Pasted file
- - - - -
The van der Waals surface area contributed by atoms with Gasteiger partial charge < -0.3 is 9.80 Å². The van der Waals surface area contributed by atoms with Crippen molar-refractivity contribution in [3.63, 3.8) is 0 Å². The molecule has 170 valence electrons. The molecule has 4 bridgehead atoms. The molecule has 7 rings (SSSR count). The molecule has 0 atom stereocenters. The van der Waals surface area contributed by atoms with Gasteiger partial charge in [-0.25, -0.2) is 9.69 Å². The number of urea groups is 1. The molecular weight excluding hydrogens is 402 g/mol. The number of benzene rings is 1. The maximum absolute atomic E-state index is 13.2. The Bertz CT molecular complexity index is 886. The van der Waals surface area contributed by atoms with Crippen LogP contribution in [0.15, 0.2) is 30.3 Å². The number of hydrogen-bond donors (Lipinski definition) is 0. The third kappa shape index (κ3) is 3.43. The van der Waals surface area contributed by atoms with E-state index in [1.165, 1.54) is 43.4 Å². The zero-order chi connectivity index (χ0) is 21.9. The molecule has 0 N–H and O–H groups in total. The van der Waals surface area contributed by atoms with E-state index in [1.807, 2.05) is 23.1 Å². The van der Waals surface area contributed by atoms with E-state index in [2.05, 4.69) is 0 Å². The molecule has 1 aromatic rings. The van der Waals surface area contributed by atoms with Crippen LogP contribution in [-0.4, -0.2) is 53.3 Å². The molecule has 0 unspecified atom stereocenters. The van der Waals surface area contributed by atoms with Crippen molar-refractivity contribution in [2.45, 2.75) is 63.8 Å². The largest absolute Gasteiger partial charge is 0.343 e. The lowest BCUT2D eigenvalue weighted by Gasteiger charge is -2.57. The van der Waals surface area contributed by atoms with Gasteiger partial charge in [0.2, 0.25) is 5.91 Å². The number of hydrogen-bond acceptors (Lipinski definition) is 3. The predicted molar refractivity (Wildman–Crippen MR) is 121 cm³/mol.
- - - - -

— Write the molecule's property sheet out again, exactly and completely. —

The van der Waals surface area contributed by atoms with Gasteiger partial charge < -0.3 is 9.80 Å². The van der Waals surface area contributed by atoms with Crippen molar-refractivity contribution in [3.63, 3.8) is 0 Å². The molecule has 170 valence electrons. The molecule has 4 bridgehead atoms. The molecule has 7 rings (SSSR count). The molecule has 0 atom stereocenters. The van der Waals surface area contributed by atoms with Gasteiger partial charge in [-0.25, -0.2) is 9.69 Å². The number of urea groups is 1. The molecular weight excluding hydrogens is 402 g/mol. The number of benzene rings is 1. The maximum absolute atomic E-state index is 13.2. The Bertz CT molecular complexity index is 886. The van der Waals surface area contributed by atoms with Crippen LogP contribution in [0.15, 0.2) is 30.3 Å². The number of hydrogen-bond donors (Lipinski definition) is 0. The third kappa shape index (κ3) is 3.43. The van der Waals surface area contributed by atoms with E-state index in [1.165, 1.54) is 43.4 Å². The zero-order chi connectivity index (χ0) is 21.9. The molecule has 0 N–H and O–H groups in total. The van der Waals surface area contributed by atoms with E-state index in [1.807, 2.05) is 23.1 Å². The van der Waals surface area contributed by atoms with E-state index in [2.05, 4.69) is 0 Å². The molecule has 1 aromatic rings. The van der Waals surface area contributed by atoms with Crippen LogP contribution in [-0.4, -0.2) is 53.3 Å². The molecule has 0 unspecified atom stereocenters. The van der Waals surface area contributed by atoms with Crippen molar-refractivity contribution in [2.45, 2.75) is 63.8 Å². The largest absolute Gasteiger partial charge is 0.343 e. The lowest BCUT2D eigenvalue weighted by Gasteiger charge is -2.57. The van der Waals surface area contributed by atoms with Gasteiger partial charge in [0.2, 0.25) is 5.91 Å². The number of hydrogen-bond acceptors (Lipinski definition) is 3. The predicted molar refractivity (Wildman–Crippen MR) is 121 cm³/mol.